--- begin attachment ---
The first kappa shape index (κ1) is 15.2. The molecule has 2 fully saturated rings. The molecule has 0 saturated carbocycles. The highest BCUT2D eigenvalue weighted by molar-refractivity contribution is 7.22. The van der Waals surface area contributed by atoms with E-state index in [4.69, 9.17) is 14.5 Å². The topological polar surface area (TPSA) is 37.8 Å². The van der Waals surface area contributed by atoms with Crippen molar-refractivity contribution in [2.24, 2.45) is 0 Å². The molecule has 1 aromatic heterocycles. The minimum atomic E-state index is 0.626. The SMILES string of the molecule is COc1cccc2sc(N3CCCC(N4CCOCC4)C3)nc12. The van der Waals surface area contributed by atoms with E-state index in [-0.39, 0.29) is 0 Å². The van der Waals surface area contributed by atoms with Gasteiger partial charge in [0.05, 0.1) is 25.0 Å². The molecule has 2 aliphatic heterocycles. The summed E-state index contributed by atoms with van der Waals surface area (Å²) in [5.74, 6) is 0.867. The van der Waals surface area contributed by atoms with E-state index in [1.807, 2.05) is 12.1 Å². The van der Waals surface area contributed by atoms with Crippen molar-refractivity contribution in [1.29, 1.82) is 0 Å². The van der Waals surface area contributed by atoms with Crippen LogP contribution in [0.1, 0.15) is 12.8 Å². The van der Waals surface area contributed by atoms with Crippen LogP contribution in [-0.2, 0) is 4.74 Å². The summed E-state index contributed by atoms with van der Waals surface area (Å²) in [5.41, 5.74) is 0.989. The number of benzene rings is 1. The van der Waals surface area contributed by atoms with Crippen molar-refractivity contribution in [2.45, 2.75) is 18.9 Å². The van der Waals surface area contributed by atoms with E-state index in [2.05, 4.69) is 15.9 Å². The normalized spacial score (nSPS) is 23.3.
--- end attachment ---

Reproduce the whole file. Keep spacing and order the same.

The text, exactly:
The first kappa shape index (κ1) is 15.2. The molecule has 2 fully saturated rings. The molecule has 0 saturated carbocycles. The highest BCUT2D eigenvalue weighted by molar-refractivity contribution is 7.22. The van der Waals surface area contributed by atoms with E-state index in [4.69, 9.17) is 14.5 Å². The topological polar surface area (TPSA) is 37.8 Å². The van der Waals surface area contributed by atoms with Crippen molar-refractivity contribution in [2.24, 2.45) is 0 Å². The molecule has 1 aromatic heterocycles. The minimum atomic E-state index is 0.626. The SMILES string of the molecule is COc1cccc2sc(N3CCCC(N4CCOCC4)C3)nc12. The van der Waals surface area contributed by atoms with E-state index in [-0.39, 0.29) is 0 Å². The van der Waals surface area contributed by atoms with Gasteiger partial charge in [0.05, 0.1) is 25.0 Å². The molecule has 2 aliphatic heterocycles. The summed E-state index contributed by atoms with van der Waals surface area (Å²) in [5.74, 6) is 0.867. The van der Waals surface area contributed by atoms with E-state index in [1.807, 2.05) is 12.1 Å². The van der Waals surface area contributed by atoms with Crippen molar-refractivity contribution in [1.29, 1.82) is 0 Å². The van der Waals surface area contributed by atoms with Crippen LogP contribution in [0.1, 0.15) is 12.8 Å². The van der Waals surface area contributed by atoms with Crippen LogP contribution in [-0.2, 0) is 4.74 Å². The summed E-state index contributed by atoms with van der Waals surface area (Å²) in [5.41, 5.74) is 0.989. The number of benzene rings is 1. The van der Waals surface area contributed by atoms with Crippen molar-refractivity contribution in [2.45, 2.75) is 18.9 Å². The van der Waals surface area contributed by atoms with E-state index in [2.05, 4.69) is 15.9 Å². The normalized spacial score (nSPS) is 23.3.